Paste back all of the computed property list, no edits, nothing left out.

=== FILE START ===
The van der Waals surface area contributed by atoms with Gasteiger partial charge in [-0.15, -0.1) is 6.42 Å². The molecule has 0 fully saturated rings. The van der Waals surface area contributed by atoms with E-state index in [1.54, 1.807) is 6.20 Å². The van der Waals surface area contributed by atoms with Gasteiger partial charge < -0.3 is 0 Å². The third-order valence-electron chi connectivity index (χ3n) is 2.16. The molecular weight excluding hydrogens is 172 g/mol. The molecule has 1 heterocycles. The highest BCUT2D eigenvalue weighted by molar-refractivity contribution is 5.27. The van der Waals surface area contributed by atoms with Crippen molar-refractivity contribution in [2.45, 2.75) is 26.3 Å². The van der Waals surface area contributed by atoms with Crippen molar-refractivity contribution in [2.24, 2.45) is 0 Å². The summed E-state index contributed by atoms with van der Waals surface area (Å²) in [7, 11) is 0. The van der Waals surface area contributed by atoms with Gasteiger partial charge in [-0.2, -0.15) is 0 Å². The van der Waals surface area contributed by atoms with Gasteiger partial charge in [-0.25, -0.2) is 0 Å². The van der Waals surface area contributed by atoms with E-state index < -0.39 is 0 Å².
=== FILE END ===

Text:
The van der Waals surface area contributed by atoms with Gasteiger partial charge in [-0.15, -0.1) is 6.42 Å². The molecule has 0 fully saturated rings. The van der Waals surface area contributed by atoms with E-state index in [1.54, 1.807) is 6.20 Å². The van der Waals surface area contributed by atoms with Gasteiger partial charge < -0.3 is 0 Å². The third-order valence-electron chi connectivity index (χ3n) is 2.16. The molecular weight excluding hydrogens is 172 g/mol. The molecule has 1 heterocycles. The highest BCUT2D eigenvalue weighted by molar-refractivity contribution is 5.27. The van der Waals surface area contributed by atoms with Crippen molar-refractivity contribution in [2.45, 2.75) is 26.3 Å². The van der Waals surface area contributed by atoms with Crippen molar-refractivity contribution in [2.24, 2.45) is 0 Å². The summed E-state index contributed by atoms with van der Waals surface area (Å²) in [7, 11) is 0. The van der Waals surface area contributed by atoms with Gasteiger partial charge in [-0.2, -0.15) is 0 Å². The van der Waals surface area contributed by atoms with Gasteiger partial charge in [-0.25, -0.2) is 0 Å². The van der Waals surface area contributed by atoms with E-state index < -0.39 is 0 Å².